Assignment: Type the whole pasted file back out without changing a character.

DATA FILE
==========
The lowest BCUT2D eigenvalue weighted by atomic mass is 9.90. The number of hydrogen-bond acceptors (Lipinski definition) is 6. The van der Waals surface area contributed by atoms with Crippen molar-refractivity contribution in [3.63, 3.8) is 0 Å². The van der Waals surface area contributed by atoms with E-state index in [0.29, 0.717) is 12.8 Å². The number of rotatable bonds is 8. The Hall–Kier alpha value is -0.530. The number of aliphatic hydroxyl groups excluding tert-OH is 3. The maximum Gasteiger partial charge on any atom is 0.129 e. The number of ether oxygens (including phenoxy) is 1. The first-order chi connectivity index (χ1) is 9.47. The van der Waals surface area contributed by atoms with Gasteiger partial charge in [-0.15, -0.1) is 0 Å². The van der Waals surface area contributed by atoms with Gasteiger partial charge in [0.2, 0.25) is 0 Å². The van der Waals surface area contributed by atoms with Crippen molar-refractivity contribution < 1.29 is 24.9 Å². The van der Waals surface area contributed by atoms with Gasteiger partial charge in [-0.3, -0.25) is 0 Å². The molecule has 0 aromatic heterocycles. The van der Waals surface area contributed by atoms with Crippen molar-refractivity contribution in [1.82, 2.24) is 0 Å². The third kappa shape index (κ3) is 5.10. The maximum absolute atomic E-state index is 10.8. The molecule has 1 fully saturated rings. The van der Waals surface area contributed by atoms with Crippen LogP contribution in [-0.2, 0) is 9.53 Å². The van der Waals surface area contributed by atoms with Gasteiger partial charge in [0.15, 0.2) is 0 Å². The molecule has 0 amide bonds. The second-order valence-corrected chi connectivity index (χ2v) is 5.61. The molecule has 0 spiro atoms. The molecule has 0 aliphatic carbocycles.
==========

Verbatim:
The lowest BCUT2D eigenvalue weighted by atomic mass is 9.90. The number of hydrogen-bond acceptors (Lipinski definition) is 6. The van der Waals surface area contributed by atoms with Crippen molar-refractivity contribution in [3.63, 3.8) is 0 Å². The van der Waals surface area contributed by atoms with E-state index in [0.29, 0.717) is 12.8 Å². The number of rotatable bonds is 8. The Hall–Kier alpha value is -0.530. The number of aliphatic hydroxyl groups excluding tert-OH is 3. The maximum Gasteiger partial charge on any atom is 0.129 e. The number of ether oxygens (including phenoxy) is 1. The first-order chi connectivity index (χ1) is 9.47. The van der Waals surface area contributed by atoms with Gasteiger partial charge in [-0.15, -0.1) is 0 Å². The van der Waals surface area contributed by atoms with Gasteiger partial charge in [0.2, 0.25) is 0 Å². The van der Waals surface area contributed by atoms with Crippen molar-refractivity contribution < 1.29 is 24.9 Å². The van der Waals surface area contributed by atoms with Gasteiger partial charge in [-0.3, -0.25) is 0 Å². The molecule has 0 aromatic heterocycles. The van der Waals surface area contributed by atoms with Crippen molar-refractivity contribution in [1.82, 2.24) is 0 Å². The third kappa shape index (κ3) is 5.10. The maximum absolute atomic E-state index is 10.8. The molecule has 1 fully saturated rings. The van der Waals surface area contributed by atoms with Crippen LogP contribution in [-0.2, 0) is 9.53 Å². The van der Waals surface area contributed by atoms with Gasteiger partial charge in [0.15, 0.2) is 0 Å². The molecule has 0 amide bonds. The second-order valence-corrected chi connectivity index (χ2v) is 5.61. The molecule has 0 spiro atoms. The molecule has 0 aliphatic carbocycles.